William "Bill" Gaddy was Arkansas' 16th Director of Employment Security Division. He was appointed by Governor Bill Clinton, after his re-election to office following a surprise loss to Republican Frank K. White. Mr. Gaddy was appointed February 14, 1983, and served through March 25, 1994. He served under both Governor Clinton, and his successor Jim Guy Tucker.
It was in 1983, during Gaddy's tenure that the Comprehensive Employment and Training Act (CETA) program was replaced with the Job Training Partnership Act (JTPA). The Employment Security Department continued to administer the program until July 2000 when the Workforce Investment Act (WIA) replaced the JTPA. Dewey D. Stiles was director of the Department of Labor at this time.
In 1991, a historical change took place when Act 100 removed the Employment Security Division from the umbrella of the State Department of Labor, creating what would be known for the next decade as the Employment Security Department. Ron Salkeld was Director of the Department of Labor at this time.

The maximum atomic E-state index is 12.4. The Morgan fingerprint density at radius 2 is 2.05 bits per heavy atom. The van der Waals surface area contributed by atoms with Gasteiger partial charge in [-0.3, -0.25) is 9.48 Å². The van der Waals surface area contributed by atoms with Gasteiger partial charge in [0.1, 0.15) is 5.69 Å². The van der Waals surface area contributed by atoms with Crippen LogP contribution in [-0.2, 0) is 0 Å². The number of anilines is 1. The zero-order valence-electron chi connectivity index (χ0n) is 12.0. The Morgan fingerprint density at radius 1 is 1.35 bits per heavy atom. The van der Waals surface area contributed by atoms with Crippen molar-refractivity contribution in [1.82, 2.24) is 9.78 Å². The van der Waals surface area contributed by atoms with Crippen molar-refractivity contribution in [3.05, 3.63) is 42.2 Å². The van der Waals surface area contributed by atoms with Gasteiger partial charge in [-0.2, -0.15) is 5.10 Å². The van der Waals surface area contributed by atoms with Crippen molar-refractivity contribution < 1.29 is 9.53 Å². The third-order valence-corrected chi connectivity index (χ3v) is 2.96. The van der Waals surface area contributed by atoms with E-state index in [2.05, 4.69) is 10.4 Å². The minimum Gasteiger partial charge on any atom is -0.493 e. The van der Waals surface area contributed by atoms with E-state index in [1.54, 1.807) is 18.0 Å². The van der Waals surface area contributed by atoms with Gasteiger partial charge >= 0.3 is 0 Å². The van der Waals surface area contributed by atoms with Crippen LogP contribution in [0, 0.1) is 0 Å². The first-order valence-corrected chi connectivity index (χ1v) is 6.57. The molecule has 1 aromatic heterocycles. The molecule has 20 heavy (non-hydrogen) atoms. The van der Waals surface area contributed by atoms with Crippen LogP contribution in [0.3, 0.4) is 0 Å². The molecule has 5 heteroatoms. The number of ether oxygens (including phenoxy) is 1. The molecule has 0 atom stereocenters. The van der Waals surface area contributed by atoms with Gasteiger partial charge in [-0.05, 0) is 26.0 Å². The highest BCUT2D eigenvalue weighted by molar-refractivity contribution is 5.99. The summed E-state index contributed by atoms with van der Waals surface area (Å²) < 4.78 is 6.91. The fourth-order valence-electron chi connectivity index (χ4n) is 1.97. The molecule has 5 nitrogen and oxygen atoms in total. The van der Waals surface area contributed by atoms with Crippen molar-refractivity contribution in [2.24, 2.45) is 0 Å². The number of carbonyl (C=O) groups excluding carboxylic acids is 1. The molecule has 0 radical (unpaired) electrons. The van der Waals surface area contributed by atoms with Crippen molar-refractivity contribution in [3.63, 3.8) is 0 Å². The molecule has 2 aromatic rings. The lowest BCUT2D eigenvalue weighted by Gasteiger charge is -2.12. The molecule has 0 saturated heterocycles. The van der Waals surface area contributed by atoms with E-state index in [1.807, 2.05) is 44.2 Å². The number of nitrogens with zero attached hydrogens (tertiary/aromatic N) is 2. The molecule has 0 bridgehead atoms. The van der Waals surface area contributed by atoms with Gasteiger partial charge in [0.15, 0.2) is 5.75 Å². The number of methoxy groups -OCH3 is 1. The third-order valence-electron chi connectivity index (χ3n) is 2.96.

Gaddy was the second longest-serving director in the history of the Agency; his service totaled eleven years and one month-nine years under the Clinton administration; two years during Jim Guy Tucker's tenure as acting governor; and six months after Tucker was elected governor in 1994.
Governor William "Bill" Jefferson Clinton was elected Governor of Arkansas in 1978, making him the youngest governor in the country at age thirty-two. His priorities and his greatest successes were educational reform - moving Arkansas' education system from one of the worst to one of the best in many areas; recruitment of jobs, and economic growth for the people of Arkansas, healthcare reform within the state, and improving Arkansas's infrastructure.
Governor Clinton lost his re-election bid in 1981 to Republican businessman Frank White. Most political historians point to his unpopular car taxes, and his decision to retain Cuban refugees in northwest Arkansas' Fort Chaffee, as his Achilles heel. Clinton often joked that he was the youngest ex-governor in the nation's history.
After being re-elected in 1982, Mr. Clinton continued to work to transform Arkansas' economy, and the state's educational system. He became a leading figure among the New Democrats - an offshoot of the Democratic Leadership Council (DLC), a branch of the Democratic Party that called for welfare reform and smaller government. He served as Chair of the National Governors Association from 1986 to 1987, bringing him to an audience beyond Arkansas. In 1993, Governor Bill Clinton was sworn in as the first and only Arkansan to serve as President of the United States.